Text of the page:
Don't Look at the Camera - Harry WattLondon: Paul Elek, 1974, Paperback.
Condition: Poor. Notably rubbed at the outside edges of the covers and spine. Light reading creases to the spine. Leans.
Uncorrected book proof. Contains: Black & white photographs;
From the cover: “‘Writers on British documentary make it sound like one of the more solemn research foundations,’ writes Harry Watt. ‘No one ever seems to have recorded that we were just a bunch of enthusiastic kids, accepting the basic theme of the dignity of man from our brilliant but erratic boss, learning our job by trial and error, bubbling with ideas but making thousands of mistakes. No one has ever suggested we were happy, that we laughed. And we had a million laughs’.
The bunch of enthusiastic kids included famous names of the film world like Humphrey Jennings and Basil Wright, as well as W. H. Auden, Benjamin Britten, William Coldstream and John Betjeman; the brilliant but erratic boss was John Grierson, father of the British documentary movement, who went on to found the National Film Board of Canada; and the ideas, the mistakes and the laughs are all hilariously recorded here by Harry Watt, who stumbled almost by accident into a fellow Scot’s office in Oxford Street in 1931 and went on to be one of the most important of all realist film directors.
After some basic grounding with the Empire Marketing Board Film Unit he had the luck to go to Ireland to work with Robert Flaherty, already famous for his film accounts of life among the Eskimos and Samoans, on Man of Aran. Documentary was then an assemblage of visuals tied together with a commentary and music. Watt felt immediately that there was scope for a more realistic and yet dramatised approach. His first film Night Mail was a masterpiece of exact detail, including brilliant sound, using the postmen working on a mail train as the actors. This was followed — after a spell with Hitchcock — by other dramatised documentaries using fishermen (such as North Sea), and when war broke out, airmen and soldiers (Squadron 992, Target for Tonight) and civilians under stress (London Can Take It, Christmas Under Fire). Watt was the man who ‘put the sweaty sock’ into an over-refined medium. The success of his wartime films showed how warmly people responded to his down-to-earth approach. His experiments led him inevitably into feature film making (The Overlanders, Where No Vultures Fly), where he showed other film makers how to exploit the drama of real life.”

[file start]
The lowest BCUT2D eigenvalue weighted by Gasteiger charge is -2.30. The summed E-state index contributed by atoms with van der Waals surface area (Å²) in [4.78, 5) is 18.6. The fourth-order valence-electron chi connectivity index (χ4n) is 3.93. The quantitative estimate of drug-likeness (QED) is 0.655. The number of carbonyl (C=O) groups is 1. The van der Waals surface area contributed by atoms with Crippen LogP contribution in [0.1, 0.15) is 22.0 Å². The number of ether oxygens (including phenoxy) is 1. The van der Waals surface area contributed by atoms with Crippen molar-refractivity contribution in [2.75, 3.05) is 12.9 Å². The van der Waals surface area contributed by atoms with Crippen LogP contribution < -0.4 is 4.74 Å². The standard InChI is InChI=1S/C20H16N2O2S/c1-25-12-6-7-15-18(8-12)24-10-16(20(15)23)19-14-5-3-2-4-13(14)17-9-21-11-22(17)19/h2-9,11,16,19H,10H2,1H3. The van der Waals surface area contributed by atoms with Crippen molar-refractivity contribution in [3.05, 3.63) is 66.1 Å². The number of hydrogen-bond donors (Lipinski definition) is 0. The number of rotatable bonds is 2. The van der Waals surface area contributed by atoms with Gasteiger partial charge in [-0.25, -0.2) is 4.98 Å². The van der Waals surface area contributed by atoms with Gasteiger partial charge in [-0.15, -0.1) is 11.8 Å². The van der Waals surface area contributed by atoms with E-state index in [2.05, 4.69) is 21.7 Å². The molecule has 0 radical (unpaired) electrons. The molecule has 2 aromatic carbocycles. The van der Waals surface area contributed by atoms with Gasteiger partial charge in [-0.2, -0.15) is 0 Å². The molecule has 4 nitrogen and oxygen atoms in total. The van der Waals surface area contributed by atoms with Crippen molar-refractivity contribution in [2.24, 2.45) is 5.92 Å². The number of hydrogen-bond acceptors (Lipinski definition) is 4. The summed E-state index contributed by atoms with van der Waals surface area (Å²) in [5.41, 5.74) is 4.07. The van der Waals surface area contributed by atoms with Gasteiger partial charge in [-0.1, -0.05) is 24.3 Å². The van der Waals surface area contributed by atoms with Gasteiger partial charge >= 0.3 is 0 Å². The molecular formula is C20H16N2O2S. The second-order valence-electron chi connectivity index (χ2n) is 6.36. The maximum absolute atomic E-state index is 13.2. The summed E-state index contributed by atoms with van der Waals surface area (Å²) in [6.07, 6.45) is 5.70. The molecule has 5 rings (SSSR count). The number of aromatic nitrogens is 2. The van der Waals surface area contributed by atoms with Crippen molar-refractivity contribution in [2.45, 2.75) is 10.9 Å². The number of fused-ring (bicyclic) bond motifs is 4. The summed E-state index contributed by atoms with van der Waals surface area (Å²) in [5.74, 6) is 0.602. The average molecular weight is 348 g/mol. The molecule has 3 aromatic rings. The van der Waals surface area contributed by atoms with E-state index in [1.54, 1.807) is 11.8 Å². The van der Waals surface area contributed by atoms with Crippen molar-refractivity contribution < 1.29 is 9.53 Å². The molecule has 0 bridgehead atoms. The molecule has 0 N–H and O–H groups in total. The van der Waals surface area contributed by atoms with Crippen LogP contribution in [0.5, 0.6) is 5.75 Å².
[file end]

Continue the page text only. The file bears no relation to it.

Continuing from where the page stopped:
Size: 8½" x 5½". [VII] 195 pages.